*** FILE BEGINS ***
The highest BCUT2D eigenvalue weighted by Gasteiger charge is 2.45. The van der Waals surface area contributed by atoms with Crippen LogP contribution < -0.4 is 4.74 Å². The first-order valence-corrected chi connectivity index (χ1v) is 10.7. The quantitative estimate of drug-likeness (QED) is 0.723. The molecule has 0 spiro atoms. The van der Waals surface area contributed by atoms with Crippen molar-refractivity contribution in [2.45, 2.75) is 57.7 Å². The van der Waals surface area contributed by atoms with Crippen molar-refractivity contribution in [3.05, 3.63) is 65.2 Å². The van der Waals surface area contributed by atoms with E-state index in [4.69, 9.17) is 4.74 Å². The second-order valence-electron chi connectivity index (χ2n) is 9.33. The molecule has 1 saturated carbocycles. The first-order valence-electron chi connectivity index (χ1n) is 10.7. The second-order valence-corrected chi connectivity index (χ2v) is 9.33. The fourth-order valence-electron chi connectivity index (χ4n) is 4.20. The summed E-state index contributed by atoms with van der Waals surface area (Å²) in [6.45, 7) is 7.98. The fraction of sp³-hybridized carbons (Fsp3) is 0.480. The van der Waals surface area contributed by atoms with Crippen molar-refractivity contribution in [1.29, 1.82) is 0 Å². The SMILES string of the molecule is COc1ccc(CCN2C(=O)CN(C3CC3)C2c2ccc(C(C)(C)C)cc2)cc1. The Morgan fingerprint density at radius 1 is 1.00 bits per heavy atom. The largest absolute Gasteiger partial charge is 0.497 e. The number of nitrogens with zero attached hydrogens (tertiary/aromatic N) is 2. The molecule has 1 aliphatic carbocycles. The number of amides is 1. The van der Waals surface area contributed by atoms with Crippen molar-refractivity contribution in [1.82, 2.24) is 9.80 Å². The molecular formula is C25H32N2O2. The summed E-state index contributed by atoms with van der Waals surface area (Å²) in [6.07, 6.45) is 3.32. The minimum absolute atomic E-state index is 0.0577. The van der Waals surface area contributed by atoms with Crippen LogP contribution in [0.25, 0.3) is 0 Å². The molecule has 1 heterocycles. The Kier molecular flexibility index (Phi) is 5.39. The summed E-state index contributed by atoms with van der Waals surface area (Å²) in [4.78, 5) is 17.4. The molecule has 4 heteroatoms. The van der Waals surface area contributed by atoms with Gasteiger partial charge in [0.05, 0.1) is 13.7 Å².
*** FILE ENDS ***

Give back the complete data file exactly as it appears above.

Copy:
The highest BCUT2D eigenvalue weighted by Gasteiger charge is 2.45. The van der Waals surface area contributed by atoms with Crippen LogP contribution < -0.4 is 4.74 Å². The first-order valence-corrected chi connectivity index (χ1v) is 10.7. The quantitative estimate of drug-likeness (QED) is 0.723. The molecule has 0 spiro atoms. The van der Waals surface area contributed by atoms with Crippen molar-refractivity contribution in [2.45, 2.75) is 57.7 Å². The van der Waals surface area contributed by atoms with Crippen molar-refractivity contribution in [3.05, 3.63) is 65.2 Å². The van der Waals surface area contributed by atoms with E-state index in [4.69, 9.17) is 4.74 Å². The second-order valence-electron chi connectivity index (χ2n) is 9.33. The molecule has 1 saturated carbocycles. The first-order valence-electron chi connectivity index (χ1n) is 10.7. The second-order valence-corrected chi connectivity index (χ2v) is 9.33. The fourth-order valence-electron chi connectivity index (χ4n) is 4.20. The summed E-state index contributed by atoms with van der Waals surface area (Å²) in [6.45, 7) is 7.98. The fraction of sp³-hybridized carbons (Fsp3) is 0.480. The van der Waals surface area contributed by atoms with Crippen molar-refractivity contribution in [1.29, 1.82) is 0 Å². The SMILES string of the molecule is COc1ccc(CCN2C(=O)CN(C3CC3)C2c2ccc(C(C)(C)C)cc2)cc1. The Morgan fingerprint density at radius 1 is 1.00 bits per heavy atom. The largest absolute Gasteiger partial charge is 0.497 e. The number of nitrogens with zero attached hydrogens (tertiary/aromatic N) is 2. The molecule has 1 aliphatic carbocycles. The number of amides is 1. The van der Waals surface area contributed by atoms with Crippen molar-refractivity contribution in [1.82, 2.24) is 9.80 Å². The molecular formula is C25H32N2O2. The summed E-state index contributed by atoms with van der Waals surface area (Å²) in [6.07, 6.45) is 3.32. The minimum absolute atomic E-state index is 0.0577. The van der Waals surface area contributed by atoms with Crippen LogP contribution in [0.25, 0.3) is 0 Å². The molecule has 1 heterocycles. The Kier molecular flexibility index (Phi) is 5.39. The summed E-state index contributed by atoms with van der Waals surface area (Å²) in [4.78, 5) is 17.4. The molecule has 4 heteroatoms. The van der Waals surface area contributed by atoms with Gasteiger partial charge in [0.05, 0.1) is 13.7 Å².